Apr

18

TC Prof is Imus of Appalachia

Written by

Peter Gordon probably isn’t travelling to West Virginia any time soon. While being interviewed about his research on the Piraha, a tribe in the Amazon, for The New Yorker, the Teachers College Speech and Pathology prof made an unfortunate reference to one of America’s most persistent regional stereotypes. “If there is some kind of Appalachian inbreeding or retardation going on,” he said, defending the tribe from such charges, “you’d see it in hairlines, facial features, motor ability. It bleeds all over. They [the Piraha] don’t show any of that.”

Now, Gordon is under fire, and Columbia has been targeted as well. “The quote splattered against academic computer screens in Appalachia this week like a large cud of chewing tobacco,” wrote the Lexington Herald-Leader (we’re not quite sure if they were trying to be ironic or not). A professor at Daemen College had this to say to Gordon: “Shame on you and on the institution you represent for perpetuating such ugly and untrue stereotypes”. Ohio University prof Jack Wright compared the gaffe to “cultural strip-mining”.

For his part, Gordon has apologized, and called the experience “humbling”. After receiving complaints, Provost Brinkley said that he disagreed with Gordon’s sentiments, but that the prof would not be censored.

-CJS 

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38 Comments

  1. ohioan  

    the "cultural strip mining" line was genius. go bobcats!

  2. sheesh  

    what a jerk. people here in general are especially rude about people from both appalachia and the south. it's sad.

    and i'm pretty sure the Herald-Leader writers are intelligent enough that you can be sure they're being sarcastic.

  3. too bad  

    the article was really interesting

  4. Dr. Hibbert

    And hillbillies prefer to be called "sons of the soil," but it ain't gonna happen.

  5. :( :(  

    Racism is racism, regardless of who is being targeted. Shame on Peter Gordon.

    • right  

      racism is racism... when a *race* is being targeted.

      • learn your latin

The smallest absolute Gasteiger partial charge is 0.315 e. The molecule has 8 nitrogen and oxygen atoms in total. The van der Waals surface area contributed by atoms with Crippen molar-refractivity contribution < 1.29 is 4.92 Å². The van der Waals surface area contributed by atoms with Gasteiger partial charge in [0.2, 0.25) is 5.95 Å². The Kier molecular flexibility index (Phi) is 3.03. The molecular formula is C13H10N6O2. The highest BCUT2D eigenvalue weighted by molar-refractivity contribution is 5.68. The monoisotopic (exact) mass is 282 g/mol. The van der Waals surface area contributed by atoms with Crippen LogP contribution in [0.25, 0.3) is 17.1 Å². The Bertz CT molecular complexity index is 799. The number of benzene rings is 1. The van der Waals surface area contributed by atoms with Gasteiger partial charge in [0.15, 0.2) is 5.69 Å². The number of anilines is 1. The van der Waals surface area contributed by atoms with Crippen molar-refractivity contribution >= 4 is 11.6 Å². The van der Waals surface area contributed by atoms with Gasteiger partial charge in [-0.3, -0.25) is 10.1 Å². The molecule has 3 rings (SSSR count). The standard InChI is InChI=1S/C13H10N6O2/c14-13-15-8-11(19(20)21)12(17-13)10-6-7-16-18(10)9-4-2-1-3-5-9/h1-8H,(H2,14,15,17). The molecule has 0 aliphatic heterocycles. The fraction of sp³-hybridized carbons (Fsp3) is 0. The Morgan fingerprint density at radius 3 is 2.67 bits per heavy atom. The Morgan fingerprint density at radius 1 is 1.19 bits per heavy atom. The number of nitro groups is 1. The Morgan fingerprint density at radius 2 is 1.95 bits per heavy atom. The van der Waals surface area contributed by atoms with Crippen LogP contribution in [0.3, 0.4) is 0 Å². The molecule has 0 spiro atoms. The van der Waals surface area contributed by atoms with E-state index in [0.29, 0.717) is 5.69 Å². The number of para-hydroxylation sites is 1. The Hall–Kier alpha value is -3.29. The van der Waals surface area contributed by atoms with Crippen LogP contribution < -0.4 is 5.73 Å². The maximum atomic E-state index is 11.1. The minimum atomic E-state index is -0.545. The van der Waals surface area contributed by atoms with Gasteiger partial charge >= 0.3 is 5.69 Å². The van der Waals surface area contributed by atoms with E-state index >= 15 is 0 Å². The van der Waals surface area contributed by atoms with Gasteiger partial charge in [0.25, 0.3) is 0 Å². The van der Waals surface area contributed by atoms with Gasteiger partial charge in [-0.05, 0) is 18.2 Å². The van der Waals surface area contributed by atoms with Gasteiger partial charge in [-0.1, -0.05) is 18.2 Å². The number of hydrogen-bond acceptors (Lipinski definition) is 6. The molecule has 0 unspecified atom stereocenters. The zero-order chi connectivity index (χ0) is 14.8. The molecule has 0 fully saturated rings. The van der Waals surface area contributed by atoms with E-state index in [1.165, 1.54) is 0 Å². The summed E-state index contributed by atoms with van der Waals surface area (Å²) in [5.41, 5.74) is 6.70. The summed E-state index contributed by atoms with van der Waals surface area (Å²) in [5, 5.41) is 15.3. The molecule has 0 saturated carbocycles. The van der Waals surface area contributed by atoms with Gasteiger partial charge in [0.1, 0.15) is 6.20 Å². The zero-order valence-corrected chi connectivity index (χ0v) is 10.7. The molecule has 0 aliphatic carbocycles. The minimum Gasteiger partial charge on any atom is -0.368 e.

and then get back to us about what is or isn't racism

        • okay  

          yeah, I'll get right on that. Because if that comment was made in Ancient Rome, it would be relevant what the latin roots of the word "race" are. On the other hand, if it was made in, say, present day America, you might find that the word "race" refers to a group of people who share genetically transmitted physical traits and not a group of people who happen to live near each other.

          • well then  

            can you explain why, if "the word "race" refers to a group of people who share genetically transmitted physical traits" it doesn't apply to slurs about inbreeding?

          • Well  

            If the inbreeding is so prevalent as to ensure that most people in a region share those genetically transmitted traits, then wasn't the professor right in the first place?

            I'm willing to concede that the professors remarks betray an attitude of regionalist snobbery, but it's a contradiction to label them racist. To do so, you have to lump Appalachians together as a 'race,' and in so doing, you prove the professor's erroneous point.

          • no no no  

            you're assuming that the comments are racist against an "appalachian race" which is different than racism on the smaller scale that is directed against families in appalachia.

        • learn latin?